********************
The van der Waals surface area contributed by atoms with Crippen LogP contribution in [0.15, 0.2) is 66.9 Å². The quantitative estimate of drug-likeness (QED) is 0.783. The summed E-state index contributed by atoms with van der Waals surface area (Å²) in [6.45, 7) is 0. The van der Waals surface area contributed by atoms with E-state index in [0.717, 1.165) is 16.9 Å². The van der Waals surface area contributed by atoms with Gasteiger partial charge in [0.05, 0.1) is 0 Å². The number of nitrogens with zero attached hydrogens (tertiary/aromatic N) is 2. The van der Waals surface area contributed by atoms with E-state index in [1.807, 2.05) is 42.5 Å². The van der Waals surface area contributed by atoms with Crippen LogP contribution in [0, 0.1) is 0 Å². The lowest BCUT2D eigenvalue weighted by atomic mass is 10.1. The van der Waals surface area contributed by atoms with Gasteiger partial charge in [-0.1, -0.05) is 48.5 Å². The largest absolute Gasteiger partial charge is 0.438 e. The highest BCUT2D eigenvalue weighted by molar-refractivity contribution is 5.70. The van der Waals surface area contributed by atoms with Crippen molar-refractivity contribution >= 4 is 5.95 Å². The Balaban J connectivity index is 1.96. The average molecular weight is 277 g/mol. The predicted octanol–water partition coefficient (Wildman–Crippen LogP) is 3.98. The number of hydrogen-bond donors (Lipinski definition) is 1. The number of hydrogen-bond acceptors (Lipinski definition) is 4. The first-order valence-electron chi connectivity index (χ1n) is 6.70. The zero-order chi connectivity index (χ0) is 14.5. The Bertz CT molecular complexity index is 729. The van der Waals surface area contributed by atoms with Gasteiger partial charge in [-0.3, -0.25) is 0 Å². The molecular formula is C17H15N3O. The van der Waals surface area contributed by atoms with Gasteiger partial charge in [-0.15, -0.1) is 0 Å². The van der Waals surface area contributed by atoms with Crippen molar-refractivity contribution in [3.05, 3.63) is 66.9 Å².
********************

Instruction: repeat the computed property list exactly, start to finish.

The van der Waals surface area contributed by atoms with Crippen LogP contribution in [0.15, 0.2) is 66.9 Å². The quantitative estimate of drug-likeness (QED) is 0.783. The summed E-state index contributed by atoms with van der Waals surface area (Å²) in [6.45, 7) is 0. The van der Waals surface area contributed by atoms with E-state index in [0.717, 1.165) is 16.9 Å². The van der Waals surface area contributed by atoms with Gasteiger partial charge in [0.05, 0.1) is 0 Å². The number of nitrogens with zero attached hydrogens (tertiary/aromatic N) is 2. The van der Waals surface area contributed by atoms with E-state index in [1.807, 2.05) is 42.5 Å². The van der Waals surface area contributed by atoms with Crippen LogP contribution in [0, 0.1) is 0 Å². The lowest BCUT2D eigenvalue weighted by atomic mass is 10.1. The van der Waals surface area contributed by atoms with Gasteiger partial charge in [-0.1, -0.05) is 48.5 Å². The largest absolute Gasteiger partial charge is 0.438 e. The highest BCUT2D eigenvalue weighted by molar-refractivity contribution is 5.70. The van der Waals surface area contributed by atoms with Crippen molar-refractivity contribution >= 4 is 5.95 Å². The Balaban J connectivity index is 1.96. The average molecular weight is 277 g/mol. The predicted octanol–water partition coefficient (Wildman–Crippen LogP) is 3.98. The number of hydrogen-bond donors (Lipinski definition) is 1. The number of hydrogen-bond acceptors (Lipinski definition) is 4. The first-order valence-electron chi connectivity index (χ1n) is 6.70. The zero-order chi connectivity index (χ0) is 14.5. The Bertz CT molecular complexity index is 729. The van der Waals surface area contributed by atoms with Gasteiger partial charge in [-0.3, -0.25) is 0 Å². The molecular formula is C17H15N3O. The van der Waals surface area contributed by atoms with Gasteiger partial charge in [-0.15, -0.1) is 0 Å². The van der Waals surface area contributed by atoms with Crippen molar-refractivity contribution in [3.05, 3.63) is 66.9 Å².